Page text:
A fan who allegedly purchased four tickets to UFC 200, the promotion’s landmark event last July 9 that was set to be headlined by a title unification bout featuring Jon Jones, has taken his frustrations to court. On August 19, Sean Slattery filed a lawsuit in San Diego Superior Court against Jones and his managers, First Round Management, for concealment, negligent misrepresentation, and negligence relating to the interim champ’s flagged drug test results and subsequent removal from the UFC 200 fight card just three days before the event.
According to the complaint, Slattery is an MMA fan who purchased tickets to UFC 200 “for the express purpose” of watching Jones. He alleges, “Just before the fight, however, Jones was dropped from the fight card after officials learned that he had tested positive for banned performance-enhancing and/or masking substances. Plaintiff was thus robbed and defrauded of the value of the tickets, wherein he suffered both economic and non-economic harm, as a result of Jones’s actions in violating anti-doping regulations, and First Round’s complicity therein. In the alternative, Jones failed to disclose other controlled substances, and in doing so was negligent, to the relevant testing officials which again deprived Plaintiff of the value of his tickets.”
Slattery goes on to allege that Jones and First Round Management “created a duty” to the ticket-buying public to act reasonably in advance of his fight, “…including but not limited to refraining from the administration of banned substances to Jones or failure to disclose prescription medication to testing officials, and/or taking measures to ensure that ostensibly non-banned supplement mixtures did not in fact did contain banned substances.”
During a July 18 Nevada Athletic Commission (NAC) hearing, it was revealed that Jones tested positive for Hydroxy-clomiphene, an anti-estrogenic substance, and Letrozole, an aromatase inhibitor, two estrogen blockers sometimes used following a cycle of steroids.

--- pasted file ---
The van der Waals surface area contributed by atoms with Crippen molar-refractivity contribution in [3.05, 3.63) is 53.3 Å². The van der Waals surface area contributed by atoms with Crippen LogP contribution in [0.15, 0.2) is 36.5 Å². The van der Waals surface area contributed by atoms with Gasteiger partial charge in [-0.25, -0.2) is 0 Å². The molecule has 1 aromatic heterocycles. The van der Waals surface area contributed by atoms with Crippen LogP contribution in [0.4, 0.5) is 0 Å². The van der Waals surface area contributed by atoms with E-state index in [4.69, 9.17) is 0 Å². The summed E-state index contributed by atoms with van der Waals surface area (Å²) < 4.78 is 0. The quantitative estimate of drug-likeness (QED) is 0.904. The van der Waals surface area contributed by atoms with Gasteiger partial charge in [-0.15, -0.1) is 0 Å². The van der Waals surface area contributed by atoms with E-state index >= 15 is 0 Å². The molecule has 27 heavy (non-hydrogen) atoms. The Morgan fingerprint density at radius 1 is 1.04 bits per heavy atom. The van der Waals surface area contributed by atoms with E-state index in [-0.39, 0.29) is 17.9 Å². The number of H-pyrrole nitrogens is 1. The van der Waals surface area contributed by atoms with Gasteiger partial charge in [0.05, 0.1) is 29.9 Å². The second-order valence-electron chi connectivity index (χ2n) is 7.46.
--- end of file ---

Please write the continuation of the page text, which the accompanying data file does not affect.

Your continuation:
A recent report from Ariel Helwani stated that the two drugs in question are considered “specified substances” under the World Anti-Doping Agency Code. Due to a greater likelihood of “a credible non-doping explanation,” positive test results for specified substances could lead to as little as a public warning or up to a maximum one-year suspension from the United States Anti-Doping Agency (USADA).
In addition to USADA, the NAC could also impose suspensions and fines following a hearing which is expected to be held later this year.
Slattery’s lawsuit adds yet another twist to the long-running saga of Jones trying to get back his undisputed UFC light heavyweight title belt. If the case doesn’t get dismissed or settle, it could lead to Jones being deposed and having to answer questions under oath about possible performance-enhancing drug use, but that would be a ways off. A case management conference is currently scheduled for Feb. 3, 2017.
In the complaint, Slattery claims his ticket purchase was non-refundable, a statement potentially at odds with the UFC July 6 press release which said ticket refunds were available upon request at the primary point of purchase. Slattery is seeking special, general, and punitive damages to be determined at a later date.
First Round Management CEO Malki Kawa said he could not comment on the suit as he had not yet seen it.
Paul is Bloody Elbow’s business and analytics writer. Follow him at @MMAanalytics.